Last updated: 
17 January 2019

IP Australia has released draft regulations for public comment. These draft regulations are for amendments to the Trade Marks Regulations 1995 to:

The draft regulations are proposed to be made in 2019, subject to the Government’s priorities. Divisional IRDAs would become available six months after the regulations are registered.

What the proposed amendments would do

The draft regulations would allow overseas businesses using the Madrid Protocol system for the international registration of trade marks to divide their IRDAs in a similar way to how those businesses can now file divisional applications for registration of their trade marks.

There would be some differences, owing to how the Madrid Protocol system works.

A holder of any IRDA that is pending (i.e. has not yet become a protected international trade mark, or has not been finally rejected or refused) could file a request to IP Australia to divide that IRDA. The divisional IRDA would have the same priority date and date of effect as its parent IRDA.

The proposed method of creating a divisional IRDA is:

  • The holder of a pending IRDA would be able to request division of the IRDA by filing a request for its division at IP Australia, and paying our fee.
  • We would check that the request complies with the Australian requirements for divisional applications (e.g. that the goods or services would be split between the parent IRDA and the divisional IRDA).
  • If the request does not meet Australian requirements, the holder will be given an opportunity to correct the problems.
  • If the request is OK, IP Australia would send the request to the International Bureau of the World Intellectual Property Organisation (“International Bureau”).
  • The holder must also pay a recording fee to the International Bureau through the International Bureau’s payment portal. 
  • The International Bureau would then create the divisional international registration and notify IP Australia of this.
  • We would treat the notification of the divisional international registration as notification of a new IRDA.

Once the divisional IRDA is created, we would examine and report to the holder on it. The holder would have 15 months from the date of the examination report on the divisional IRDA for it to be accepted.

The draft regulations would also include minor and technical amendments: to correct an error of reference; to make the provisions of the Trade Marks Regulations clearer and more compliant with modern drafting practice; and, in February 2020, to reflect changes in the name of an international instrument made under the Madrid Protocol.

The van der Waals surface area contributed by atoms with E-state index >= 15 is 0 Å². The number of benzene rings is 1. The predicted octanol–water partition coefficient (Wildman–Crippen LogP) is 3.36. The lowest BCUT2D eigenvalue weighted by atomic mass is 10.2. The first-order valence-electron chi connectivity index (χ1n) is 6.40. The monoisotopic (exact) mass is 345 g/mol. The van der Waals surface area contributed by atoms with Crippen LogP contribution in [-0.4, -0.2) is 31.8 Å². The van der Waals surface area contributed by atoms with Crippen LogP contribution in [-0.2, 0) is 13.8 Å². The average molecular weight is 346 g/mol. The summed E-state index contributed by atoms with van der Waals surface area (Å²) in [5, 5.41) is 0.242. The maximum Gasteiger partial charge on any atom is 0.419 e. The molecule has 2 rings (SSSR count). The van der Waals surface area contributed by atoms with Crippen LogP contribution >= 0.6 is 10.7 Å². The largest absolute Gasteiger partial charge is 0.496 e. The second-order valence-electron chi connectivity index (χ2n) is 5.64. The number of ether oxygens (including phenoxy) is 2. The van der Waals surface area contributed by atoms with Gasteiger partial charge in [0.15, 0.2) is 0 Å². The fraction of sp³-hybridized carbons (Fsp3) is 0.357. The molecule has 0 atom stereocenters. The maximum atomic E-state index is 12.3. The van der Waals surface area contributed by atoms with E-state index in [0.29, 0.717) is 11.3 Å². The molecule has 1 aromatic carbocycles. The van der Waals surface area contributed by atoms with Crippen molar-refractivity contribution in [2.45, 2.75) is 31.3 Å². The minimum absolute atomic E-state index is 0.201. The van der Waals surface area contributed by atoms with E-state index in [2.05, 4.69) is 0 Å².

The draft regulations would not change how Australian or overseas businesses could file direct applications for registration of trade marks, or how IP Australia would handle those applications.

Draft regulations and explanatory statement

Previous consultation 

IP Australia has previously consulted on reforms to the trade marks divisional system in Australia, as part of a wider package of reforms. Details of the consultation and IP Australia’s response to the submissions received can be found on the webpage Public consultation on several Intellectual Property (IP) matters.

As indicated in that response, the current proposal is to amend the Trade Marks Regulations to implement IRDA divisionals so that they are examined in the same way and timeframe as divisional applications for Australian registration. The amendments will not change how divisional applications for Australian registration are treated.

Making a submission

We are seeking comments on the draft regulations, particularly on any unintended consequences of these regulations or issues with the drafting.

We invite all interested parties to make written submissions on the Exposure Drafts by Friday 1 March 2019. Please send submissions to For accessibility reasons, please submit responses by email in Word, RTF, or PDF format.

Contact officer 

Paul Gardner
Ph: (02) 6283 2145

Privacy Notice

Personal information is collected by IP Australia during this public consultation for the purposes of gaining stakeholder insights and comments on the proposed amendments to the Intellectual Property Rights legislation and regulations, and is protected by the Privacy Act 1988 (“Privacy Act”).

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